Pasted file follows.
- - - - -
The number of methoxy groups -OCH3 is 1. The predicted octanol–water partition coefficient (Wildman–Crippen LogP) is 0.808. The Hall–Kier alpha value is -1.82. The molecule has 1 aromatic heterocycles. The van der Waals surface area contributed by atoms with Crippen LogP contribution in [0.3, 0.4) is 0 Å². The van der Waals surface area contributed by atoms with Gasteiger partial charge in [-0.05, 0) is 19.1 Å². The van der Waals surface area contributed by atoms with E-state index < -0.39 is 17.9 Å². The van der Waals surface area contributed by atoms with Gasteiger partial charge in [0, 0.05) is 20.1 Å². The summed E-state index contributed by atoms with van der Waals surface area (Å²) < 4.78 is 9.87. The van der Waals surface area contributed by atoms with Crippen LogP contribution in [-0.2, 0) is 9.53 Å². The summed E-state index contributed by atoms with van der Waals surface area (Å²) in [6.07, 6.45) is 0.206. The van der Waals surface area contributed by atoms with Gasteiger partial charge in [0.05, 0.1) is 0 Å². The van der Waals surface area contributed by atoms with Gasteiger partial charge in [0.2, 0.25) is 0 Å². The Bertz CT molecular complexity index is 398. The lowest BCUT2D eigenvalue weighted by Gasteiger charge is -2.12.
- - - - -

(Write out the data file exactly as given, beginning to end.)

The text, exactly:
The number of methoxy groups -OCH3 is 1. The predicted octanol–water partition coefficient (Wildman–Crippen LogP) is 0.808. The Hall–Kier alpha value is -1.82. The molecule has 1 aromatic heterocycles. The van der Waals surface area contributed by atoms with Crippen LogP contribution in [0.3, 0.4) is 0 Å². The van der Waals surface area contributed by atoms with Gasteiger partial charge in [-0.05, 0) is 19.1 Å². The van der Waals surface area contributed by atoms with E-state index < -0.39 is 17.9 Å². The van der Waals surface area contributed by atoms with Gasteiger partial charge in [0, 0.05) is 20.1 Å². The summed E-state index contributed by atoms with van der Waals surface area (Å²) < 4.78 is 9.87. The van der Waals surface area contributed by atoms with Crippen LogP contribution in [-0.2, 0) is 9.53 Å². The summed E-state index contributed by atoms with van der Waals surface area (Å²) in [6.07, 6.45) is 0.206. The van der Waals surface area contributed by atoms with Gasteiger partial charge in [0.05, 0.1) is 0 Å². The van der Waals surface area contributed by atoms with Gasteiger partial charge in [0.2, 0.25) is 0 Å². The Bertz CT molecular complexity index is 398. The lowest BCUT2D eigenvalue weighted by Gasteiger charge is -2.12.